Allentown Rose Garden and Wishing Well. Photo courtesy of Lehigh Valley, Pa. on

Allentown Rose Garden and Wishing Well.
Photo courtesy of Lehigh Valley, Pa. on

The wishing well… that fixture from folklore that people approach like a god. Water wells are commonly used to provide potable water for our consumption. The mythical type that we throw money into along with our requests? Yep they’re still around too, typically they have a fountain and are located in the center of shopping malls. We throw coins into them with our kids, making a wish… to? All in good fun.

The idea of wishing to a well or body of water says something about how important water is to our existence. When we toss money in, it may be something seemingly trivial or of little value, like a penny, but we attached a glimmer of hope along with it. We make light of it, sometimes joking about it and what not, but in our heart, at least some of the time, there is something more – call it a feeling, or desire, or just a wish. So while we may have just thrown in a penny, we really gave the water “god” a piece of our heart, and our hope. I guess in that regard, wishing at the well is sort of like what we do when we pray sometimes if we ask God to make something happen. The big difference being that we are worshiping a false god at the wishing well.

Why do I bring all of this up?

Well, I wanted to take a moment to think about the importance of water, because without it there would be no life here on earth. Yea, it’s that fundamental to life on our planet. Both science and the Bible agree on this point: the water came first.

Remember the phrase, “going to the well” – it’s from the 14th century. If you go to the well once too often it means your luck may have been depleted. Yep, you’ve pushed your luck a bit too far. As an athlete in high school, we used to go to the well – pushing hard when we were hungry for results. Pushing too hard can deplete your reserves, or empty the well. The same would be true if you approached that mythical wishing well too often, your luck would plain run out.

“Guard your heart, for it is the wellspring of life.” That’s our verse from Proverbs, 4:23. Life flows from our heart, like water flows from the well. This is the deal that links the heart to the well, and life to water. So we can either learn to guard our heart through having a relationship with Jesus and learning from Him, or we can sing an ode to the wishing well.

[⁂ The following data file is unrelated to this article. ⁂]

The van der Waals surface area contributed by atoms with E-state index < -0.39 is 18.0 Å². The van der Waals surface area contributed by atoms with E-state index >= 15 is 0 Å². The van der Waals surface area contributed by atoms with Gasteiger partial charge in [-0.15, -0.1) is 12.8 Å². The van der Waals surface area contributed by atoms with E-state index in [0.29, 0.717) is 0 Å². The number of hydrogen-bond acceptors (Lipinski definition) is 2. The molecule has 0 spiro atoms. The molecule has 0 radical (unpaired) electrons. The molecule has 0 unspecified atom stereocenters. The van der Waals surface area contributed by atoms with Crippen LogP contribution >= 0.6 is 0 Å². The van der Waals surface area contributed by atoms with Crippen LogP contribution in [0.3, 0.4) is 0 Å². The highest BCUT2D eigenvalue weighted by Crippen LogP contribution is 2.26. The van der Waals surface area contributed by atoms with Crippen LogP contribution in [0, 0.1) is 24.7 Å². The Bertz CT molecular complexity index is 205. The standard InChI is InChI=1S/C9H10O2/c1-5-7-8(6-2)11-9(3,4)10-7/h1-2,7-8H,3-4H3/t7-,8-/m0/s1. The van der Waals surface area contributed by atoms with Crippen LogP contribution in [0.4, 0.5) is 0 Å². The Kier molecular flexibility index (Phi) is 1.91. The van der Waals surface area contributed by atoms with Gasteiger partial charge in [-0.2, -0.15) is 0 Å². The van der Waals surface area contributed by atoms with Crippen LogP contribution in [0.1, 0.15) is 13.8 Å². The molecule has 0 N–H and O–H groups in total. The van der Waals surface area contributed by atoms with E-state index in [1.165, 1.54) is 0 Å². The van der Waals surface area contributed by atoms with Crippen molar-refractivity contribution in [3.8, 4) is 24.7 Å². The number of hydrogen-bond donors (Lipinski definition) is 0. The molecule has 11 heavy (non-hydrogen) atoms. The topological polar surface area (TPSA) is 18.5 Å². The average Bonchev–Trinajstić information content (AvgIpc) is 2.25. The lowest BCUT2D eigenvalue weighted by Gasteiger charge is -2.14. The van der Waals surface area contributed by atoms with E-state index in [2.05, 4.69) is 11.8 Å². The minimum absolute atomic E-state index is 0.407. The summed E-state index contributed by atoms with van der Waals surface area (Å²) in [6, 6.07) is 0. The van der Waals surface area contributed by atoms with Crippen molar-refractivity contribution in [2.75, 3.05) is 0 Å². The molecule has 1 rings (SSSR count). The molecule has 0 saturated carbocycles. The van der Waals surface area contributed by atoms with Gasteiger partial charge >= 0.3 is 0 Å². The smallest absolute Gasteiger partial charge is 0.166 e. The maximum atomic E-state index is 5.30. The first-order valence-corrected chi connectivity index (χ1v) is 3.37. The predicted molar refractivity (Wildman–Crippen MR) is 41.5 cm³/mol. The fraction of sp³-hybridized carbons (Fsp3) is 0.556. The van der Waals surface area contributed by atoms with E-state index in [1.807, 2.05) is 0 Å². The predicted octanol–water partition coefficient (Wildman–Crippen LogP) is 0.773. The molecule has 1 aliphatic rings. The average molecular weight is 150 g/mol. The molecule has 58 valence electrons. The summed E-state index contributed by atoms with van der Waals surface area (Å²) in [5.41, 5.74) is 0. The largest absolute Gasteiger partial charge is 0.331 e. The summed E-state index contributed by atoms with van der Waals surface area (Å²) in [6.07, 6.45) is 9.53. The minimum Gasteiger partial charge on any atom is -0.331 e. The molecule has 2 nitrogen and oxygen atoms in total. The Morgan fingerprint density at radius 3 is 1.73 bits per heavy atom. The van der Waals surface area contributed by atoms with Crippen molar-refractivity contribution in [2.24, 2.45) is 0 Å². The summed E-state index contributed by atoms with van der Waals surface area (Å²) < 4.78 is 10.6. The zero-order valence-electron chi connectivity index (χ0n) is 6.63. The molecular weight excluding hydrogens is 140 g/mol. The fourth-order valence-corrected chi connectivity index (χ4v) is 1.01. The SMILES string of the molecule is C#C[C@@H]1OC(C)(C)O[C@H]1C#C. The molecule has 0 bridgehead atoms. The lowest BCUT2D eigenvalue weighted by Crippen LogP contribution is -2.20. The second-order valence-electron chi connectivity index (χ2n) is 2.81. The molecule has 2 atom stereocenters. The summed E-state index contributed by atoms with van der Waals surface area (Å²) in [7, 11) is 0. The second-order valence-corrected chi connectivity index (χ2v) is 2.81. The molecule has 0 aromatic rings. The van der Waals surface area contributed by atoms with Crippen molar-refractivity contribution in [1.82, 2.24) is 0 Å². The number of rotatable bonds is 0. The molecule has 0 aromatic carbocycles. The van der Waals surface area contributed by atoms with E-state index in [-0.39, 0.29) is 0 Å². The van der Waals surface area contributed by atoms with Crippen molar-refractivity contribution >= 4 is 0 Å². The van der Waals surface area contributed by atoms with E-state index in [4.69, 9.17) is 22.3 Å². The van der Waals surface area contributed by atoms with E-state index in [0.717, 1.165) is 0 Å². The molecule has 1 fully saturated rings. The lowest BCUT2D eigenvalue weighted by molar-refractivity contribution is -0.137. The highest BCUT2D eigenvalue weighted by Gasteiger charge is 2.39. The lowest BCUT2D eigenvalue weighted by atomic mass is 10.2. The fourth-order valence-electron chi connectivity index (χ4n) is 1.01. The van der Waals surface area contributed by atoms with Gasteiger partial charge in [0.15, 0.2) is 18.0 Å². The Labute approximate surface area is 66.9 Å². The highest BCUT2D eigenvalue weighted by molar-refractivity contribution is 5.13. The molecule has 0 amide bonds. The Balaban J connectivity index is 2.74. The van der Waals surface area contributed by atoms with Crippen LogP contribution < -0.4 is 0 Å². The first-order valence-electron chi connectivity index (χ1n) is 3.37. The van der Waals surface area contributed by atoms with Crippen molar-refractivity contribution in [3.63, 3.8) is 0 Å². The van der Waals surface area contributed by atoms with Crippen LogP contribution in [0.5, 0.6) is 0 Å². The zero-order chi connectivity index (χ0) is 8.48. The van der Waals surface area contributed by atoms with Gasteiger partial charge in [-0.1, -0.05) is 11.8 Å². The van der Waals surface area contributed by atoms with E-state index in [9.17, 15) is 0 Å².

Visiting the wishing well to satisfy the thirst in our heart is just like coming to Jesus…

“Come, all you who are thirsty,
come to the waters;
and you who have no money,
come, buy and eat!
Come, buy wine and milk
without money and without cost.
Why spend money on what is not bread,
and your labor on what does not satisfy?
Listen, listen to me, and eat what is good,
and your soul will delight in the richest of fare.
Give ear and come to me;
hear me, that your soul may live.
I will make an everlasting covenant with you,
my faithful love promised to David.
See, I have made him a witness to the peoples,
a leader and commander of the peoples.
Surely you will summon nations you know not,
and nations that do not know you will hasten to you,
because of the Lord your God,
the Holy One of Israel,
for he has endowed you with splendor.” Isaiah 55: 1-6

When we approach our true God, like we approach the wishing well, we come, listen, seek and call out to Him. He hears our voice and considers what we have to say. And, He always answers us with love. You see, God’s love is the same today as it was yesterday. It will be the same tomorrow, too. The love that God offers us is free. His love doesn’t run out, we can’t approach Him too often. I think that’s the well that I want to go to.

What are the hopes that bring you to sing to the well? How often do you typically go to God in prayer?

“Ode To The Wishing Well” is an excerpt from my forthcoming book, “The Wellspring Of Life.” You can read more about this book and my other titles by clicking this link.